The best moviebob review I've seen so far, although I'm not a fan of the style of delivery. I was concerned when it started building up to 'a much overlooked recurrent theme', as I felt it may just be a pathetic attempt to appear original. However, the section on the male dynamic in Pixar films so far was enlightening without being too tangential. The previous reviews were much too fanboyish for me, but if the reviews continue in this more rational vein then I may warm to them. I liked most of the references, but there were perhaps too many.

Can't wait to see the film, I'm hoping for a complete Pixar collection when this comes out. There was one released a year ago or so, but it had quite a limited run and no Wall-E so I didn't bother.

I don't think I will ever understand why the Terminator and X-men films can ever claim to have had a reputation as intelligent action films. Not when films like Equilibrium exist.

It did seems at times that moviebob was teetering on the edge of gushing, but where pixar are concerned that seems wholly justified. At times the review got pretty deep, but this was ruined a bit by moviebob not letting Transformers go - it really wasn't that bad...

EDIT:

pigeon_of_doom:
I don't think I will ever understand why the Terminator and X-men films can ever claim to have had a reputation as intelligent action films. Not when films like Equilibrium exist.

You're going to have to explain that one. Equilibrium seemed pretty one dimensional to me. If the idea of that movie was to point out if you want positive emotions, you need negative emotions and we all better off having both than just being emotionless - surely that's a moot point anyway...it felt to me like Equilibrium was masquerading as an intellectual action film as much as Terminator with their ongoing blurry division between humanity and robots thread...

Good as always MovieBob. As insightful as always.

(PS. Don't let The Escapist community change you. You're at your best when you're tossing out the veil of "it's just a movie" and giving the movie an under the hood approach that's theoretical and deep.)

(PPS. Nice theme music)

I wasn't sure about this or Terminator, haven't seen Moviebob's take on it, but I'll go with Up for the win. Next movie I'll see at least

Cpt_Oblivious:

ampa451:
I think that when it comes down to these kind of movies, Pixar is invincible.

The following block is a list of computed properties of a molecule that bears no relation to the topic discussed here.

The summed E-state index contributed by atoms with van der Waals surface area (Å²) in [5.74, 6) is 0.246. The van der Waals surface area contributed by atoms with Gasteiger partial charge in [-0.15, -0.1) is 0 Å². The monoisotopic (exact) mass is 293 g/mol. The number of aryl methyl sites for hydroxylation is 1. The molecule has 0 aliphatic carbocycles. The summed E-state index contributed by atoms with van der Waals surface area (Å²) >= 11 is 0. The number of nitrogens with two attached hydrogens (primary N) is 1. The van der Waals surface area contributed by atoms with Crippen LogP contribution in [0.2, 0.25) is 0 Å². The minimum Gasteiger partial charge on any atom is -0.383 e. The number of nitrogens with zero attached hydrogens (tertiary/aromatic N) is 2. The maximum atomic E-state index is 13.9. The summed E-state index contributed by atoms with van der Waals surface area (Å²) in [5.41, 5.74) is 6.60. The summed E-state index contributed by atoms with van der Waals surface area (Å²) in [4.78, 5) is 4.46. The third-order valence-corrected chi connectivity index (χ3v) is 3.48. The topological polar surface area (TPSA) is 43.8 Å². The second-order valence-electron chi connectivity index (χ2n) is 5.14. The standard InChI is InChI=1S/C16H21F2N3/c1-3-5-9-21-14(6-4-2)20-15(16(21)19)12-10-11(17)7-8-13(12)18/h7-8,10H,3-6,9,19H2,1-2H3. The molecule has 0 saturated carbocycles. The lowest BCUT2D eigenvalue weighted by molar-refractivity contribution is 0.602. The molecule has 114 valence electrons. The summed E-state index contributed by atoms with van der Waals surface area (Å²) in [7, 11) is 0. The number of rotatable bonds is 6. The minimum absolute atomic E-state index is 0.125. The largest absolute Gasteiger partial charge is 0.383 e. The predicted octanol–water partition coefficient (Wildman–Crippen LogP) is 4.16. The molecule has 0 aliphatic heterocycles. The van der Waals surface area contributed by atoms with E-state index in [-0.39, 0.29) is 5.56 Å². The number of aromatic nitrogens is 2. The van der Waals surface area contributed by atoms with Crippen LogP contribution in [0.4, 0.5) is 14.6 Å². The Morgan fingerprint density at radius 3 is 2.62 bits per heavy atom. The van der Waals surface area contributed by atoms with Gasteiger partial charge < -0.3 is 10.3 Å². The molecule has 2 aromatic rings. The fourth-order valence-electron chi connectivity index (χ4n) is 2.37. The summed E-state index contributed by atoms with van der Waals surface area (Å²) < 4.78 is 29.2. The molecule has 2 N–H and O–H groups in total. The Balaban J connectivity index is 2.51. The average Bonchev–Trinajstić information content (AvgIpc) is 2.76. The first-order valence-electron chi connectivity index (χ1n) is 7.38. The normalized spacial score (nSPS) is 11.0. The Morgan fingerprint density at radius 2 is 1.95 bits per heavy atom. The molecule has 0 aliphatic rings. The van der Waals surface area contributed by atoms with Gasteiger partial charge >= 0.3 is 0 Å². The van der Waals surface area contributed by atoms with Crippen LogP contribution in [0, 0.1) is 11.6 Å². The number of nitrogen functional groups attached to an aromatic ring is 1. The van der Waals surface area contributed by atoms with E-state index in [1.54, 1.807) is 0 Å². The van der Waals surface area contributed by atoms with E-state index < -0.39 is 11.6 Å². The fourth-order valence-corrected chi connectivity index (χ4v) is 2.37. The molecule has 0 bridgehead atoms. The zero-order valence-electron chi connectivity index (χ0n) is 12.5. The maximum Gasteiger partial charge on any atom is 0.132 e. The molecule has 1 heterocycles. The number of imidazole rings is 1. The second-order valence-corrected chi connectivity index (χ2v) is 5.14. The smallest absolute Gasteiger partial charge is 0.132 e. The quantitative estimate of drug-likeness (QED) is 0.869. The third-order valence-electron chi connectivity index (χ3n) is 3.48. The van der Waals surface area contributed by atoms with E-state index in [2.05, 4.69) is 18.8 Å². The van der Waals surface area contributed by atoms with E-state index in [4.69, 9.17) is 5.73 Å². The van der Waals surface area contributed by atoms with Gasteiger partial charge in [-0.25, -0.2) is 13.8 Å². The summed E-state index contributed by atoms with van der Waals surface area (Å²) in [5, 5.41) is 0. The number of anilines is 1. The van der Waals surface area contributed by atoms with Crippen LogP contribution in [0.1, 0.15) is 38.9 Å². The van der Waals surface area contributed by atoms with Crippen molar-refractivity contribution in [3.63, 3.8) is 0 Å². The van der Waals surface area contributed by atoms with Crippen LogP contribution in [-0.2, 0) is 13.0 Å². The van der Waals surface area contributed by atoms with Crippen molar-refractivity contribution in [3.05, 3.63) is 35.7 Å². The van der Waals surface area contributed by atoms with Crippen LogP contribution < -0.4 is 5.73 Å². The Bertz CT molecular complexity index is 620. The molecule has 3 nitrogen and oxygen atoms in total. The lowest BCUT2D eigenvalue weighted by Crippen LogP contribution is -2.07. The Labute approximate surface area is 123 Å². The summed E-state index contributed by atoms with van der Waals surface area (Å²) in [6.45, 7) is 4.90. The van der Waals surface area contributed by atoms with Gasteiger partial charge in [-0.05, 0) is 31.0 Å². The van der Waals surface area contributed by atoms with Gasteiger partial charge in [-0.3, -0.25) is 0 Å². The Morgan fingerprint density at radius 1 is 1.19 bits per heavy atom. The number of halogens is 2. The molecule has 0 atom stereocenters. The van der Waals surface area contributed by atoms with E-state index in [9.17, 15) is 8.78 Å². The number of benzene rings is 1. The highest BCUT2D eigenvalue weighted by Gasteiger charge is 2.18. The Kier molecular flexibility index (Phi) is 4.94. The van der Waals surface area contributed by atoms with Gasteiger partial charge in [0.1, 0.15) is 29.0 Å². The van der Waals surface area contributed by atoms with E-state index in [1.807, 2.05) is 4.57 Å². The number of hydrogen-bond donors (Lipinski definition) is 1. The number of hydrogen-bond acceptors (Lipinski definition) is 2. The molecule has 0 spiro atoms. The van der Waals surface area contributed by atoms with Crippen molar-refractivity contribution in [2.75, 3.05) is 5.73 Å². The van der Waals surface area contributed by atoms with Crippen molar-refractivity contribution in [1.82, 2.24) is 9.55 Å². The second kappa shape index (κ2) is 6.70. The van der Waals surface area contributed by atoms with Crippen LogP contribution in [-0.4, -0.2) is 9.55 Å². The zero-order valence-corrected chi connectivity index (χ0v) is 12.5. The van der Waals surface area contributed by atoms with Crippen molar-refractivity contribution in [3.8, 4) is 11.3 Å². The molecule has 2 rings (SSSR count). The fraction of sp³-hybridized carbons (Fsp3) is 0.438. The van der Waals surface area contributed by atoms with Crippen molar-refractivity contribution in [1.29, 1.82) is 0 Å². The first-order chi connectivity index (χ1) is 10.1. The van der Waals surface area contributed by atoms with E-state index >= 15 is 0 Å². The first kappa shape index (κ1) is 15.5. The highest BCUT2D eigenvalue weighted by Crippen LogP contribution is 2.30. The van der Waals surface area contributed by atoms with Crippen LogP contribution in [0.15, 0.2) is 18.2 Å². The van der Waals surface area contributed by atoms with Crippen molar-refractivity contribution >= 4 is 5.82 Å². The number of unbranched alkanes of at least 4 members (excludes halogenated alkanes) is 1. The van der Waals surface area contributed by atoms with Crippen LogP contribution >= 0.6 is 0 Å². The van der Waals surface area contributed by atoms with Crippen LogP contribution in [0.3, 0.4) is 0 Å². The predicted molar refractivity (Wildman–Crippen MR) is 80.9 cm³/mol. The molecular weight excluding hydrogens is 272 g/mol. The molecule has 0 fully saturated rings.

Have Pixar ever released a bad film?

Cars was pretty crappy. A Bug's life was not bad. But I think Cars was there weakest if not worst film.

carnkhan4:

You're going to have to explain that one to me. Equilibrium seemed pretty one dimensional to me. If the point of that movie was to point out if you want positive emotions, you need negative emotions and we all better off having both than just being emotionless - surely that's a moot point anyway...it felt to me like Equilibrium was masquerading as an intellectual action film as much as Terminator with their ongoing blurry division between humanity and robots...

There was at least a kind of unifying philosophical point you got from the film (no matter how obvious it may be) and I never got anything like that from Terminator or X-Men (been a while since I have seen any of these films though). I just remember an occasional musing on the nature of machines in Terminator, and some typical Marvel social commentary in X-men. Equilibrium was the best example I could come up with, as I found films like the Matrix and Dark Knight quite shallow, while films like Blade Runner or 12 Monkeys don't quite have enough action to be good comparisons. I'm not actually into action films that much, but Terminator and X-Men are hardly the poster boys for intelligence in the genre which was what I was contesting.

Cpt_Oblivious:

ampa451:
I think that when it comes down to these kind of movies, Pixar is invincible.

Have Pixar ever released a bad film?

"A bug's life" and "Cars" weren't great.

PedroSteckecilo:
I really didn't need MovieBob to tell me this was going to be good, but this was a nice review nonetheless (despite my intense disagreement with his Star Trek review *glares*).

Still you KNOW you've got a good one on your hands when watching the trailer almost makes you jump for joy.

I agree with everything you said, I quite liked Star Trek and it was nice to hear a review from him from a non-fanboy point of view. This movie looks absolutely amazing but I can't see it today :( Oh well, I will see it soon.

Up is not released in the UK until October!!!!! Which idiot had that idea, I want him killed.

pigeon_of_doom:
but Terminator and X-Men are hardly the poster boys for intelligence in the genre which was what I was contesting.